Do user preferences align with human factors assessment scores of drug–drug interaction alerts?

David Lowenstein*, Wu Yi Zheng, Rosemary Burke, Eliza Kenny, Anmol Sandhu, Meredith Makeham, Johanna Westbrook, Richard O. Day, Melissa T. Baysari

*Corresponding author for this work

Research output: Contribution to journalArticle

1 Citation (Scopus)

Abstract

This study aimed to assess drug–drug interaction alert interfaces and to examine the relationship between compliance with human factors principles and user-preferences of alerts. Three reviewers independently evaluated drug–drug interaction alert interfaces in seven electronic systems using the Instrument-for-Evaluating-Human-Factors-Principles-in-Medication-Related-Decision-Support-Alerts (I-MeDeSA). Fifty-three doctors and pharmacists completed a survey to rate the alert interfaces from best to worst and reported on liked and disliked features. Human factors compliance and user-preferences of alerts were compared. Statistical analysis revealed no significant association between I-MeDeSA scores and user-preferences. However, the strengths and weaknesses of drug–drug interaction alerts from users’ perspectives were in-line with the human factors constructs evaluated by the I-MeDeSA. I-MeDeSA in its current form, is unable to identify alerts that are preferred by the users. The design principles assessed by I-MeDeSA appear to be sound, but its arbitrary allocation of points to each human factors construct may not reflect the relative importance that the end-users place on different aspects of alert design.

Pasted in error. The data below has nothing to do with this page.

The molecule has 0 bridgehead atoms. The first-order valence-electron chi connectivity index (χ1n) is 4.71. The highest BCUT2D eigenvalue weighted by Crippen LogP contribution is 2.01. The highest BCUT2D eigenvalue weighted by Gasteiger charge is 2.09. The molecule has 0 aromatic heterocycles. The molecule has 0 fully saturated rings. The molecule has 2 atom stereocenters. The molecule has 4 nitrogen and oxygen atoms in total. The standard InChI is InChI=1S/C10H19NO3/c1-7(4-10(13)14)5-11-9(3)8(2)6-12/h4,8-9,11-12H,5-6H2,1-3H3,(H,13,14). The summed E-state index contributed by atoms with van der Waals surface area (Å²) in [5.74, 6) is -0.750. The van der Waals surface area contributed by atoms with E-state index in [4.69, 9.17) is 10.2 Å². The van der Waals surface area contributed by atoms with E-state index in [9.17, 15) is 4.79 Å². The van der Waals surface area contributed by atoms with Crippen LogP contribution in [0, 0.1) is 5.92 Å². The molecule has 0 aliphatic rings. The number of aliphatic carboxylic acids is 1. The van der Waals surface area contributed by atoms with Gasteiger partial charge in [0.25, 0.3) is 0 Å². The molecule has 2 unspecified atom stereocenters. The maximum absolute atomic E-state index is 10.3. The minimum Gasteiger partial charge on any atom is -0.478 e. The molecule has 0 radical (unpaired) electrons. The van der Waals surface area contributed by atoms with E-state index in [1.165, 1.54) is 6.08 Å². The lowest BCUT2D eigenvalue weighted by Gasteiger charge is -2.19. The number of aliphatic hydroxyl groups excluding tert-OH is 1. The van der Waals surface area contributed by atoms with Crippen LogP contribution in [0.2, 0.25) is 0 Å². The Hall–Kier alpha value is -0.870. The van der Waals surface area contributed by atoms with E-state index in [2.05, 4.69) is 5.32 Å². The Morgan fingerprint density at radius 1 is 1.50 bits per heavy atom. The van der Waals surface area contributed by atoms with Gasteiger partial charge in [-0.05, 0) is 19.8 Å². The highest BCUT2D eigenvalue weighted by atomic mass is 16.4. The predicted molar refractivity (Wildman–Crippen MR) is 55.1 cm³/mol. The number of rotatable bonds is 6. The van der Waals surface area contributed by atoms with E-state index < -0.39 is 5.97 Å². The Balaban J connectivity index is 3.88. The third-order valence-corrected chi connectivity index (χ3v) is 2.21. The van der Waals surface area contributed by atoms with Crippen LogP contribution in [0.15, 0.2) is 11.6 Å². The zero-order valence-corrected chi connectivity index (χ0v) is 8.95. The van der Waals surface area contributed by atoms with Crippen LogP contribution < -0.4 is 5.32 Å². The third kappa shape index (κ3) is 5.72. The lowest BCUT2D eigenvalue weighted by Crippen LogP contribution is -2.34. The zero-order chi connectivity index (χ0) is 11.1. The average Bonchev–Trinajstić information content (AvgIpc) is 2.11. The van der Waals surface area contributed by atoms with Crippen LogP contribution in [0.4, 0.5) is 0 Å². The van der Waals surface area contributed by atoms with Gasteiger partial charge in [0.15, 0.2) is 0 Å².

Original languageEnglish
JournalHealth Informatics Journal
DOIs
Publication statusE-pub ahead of print - 11 Apr 2019

    Fingerprint

Keywords

  • alerts
  • clinical decision support
  • drug–drug interaction
  • human factors
  • usability

Cite this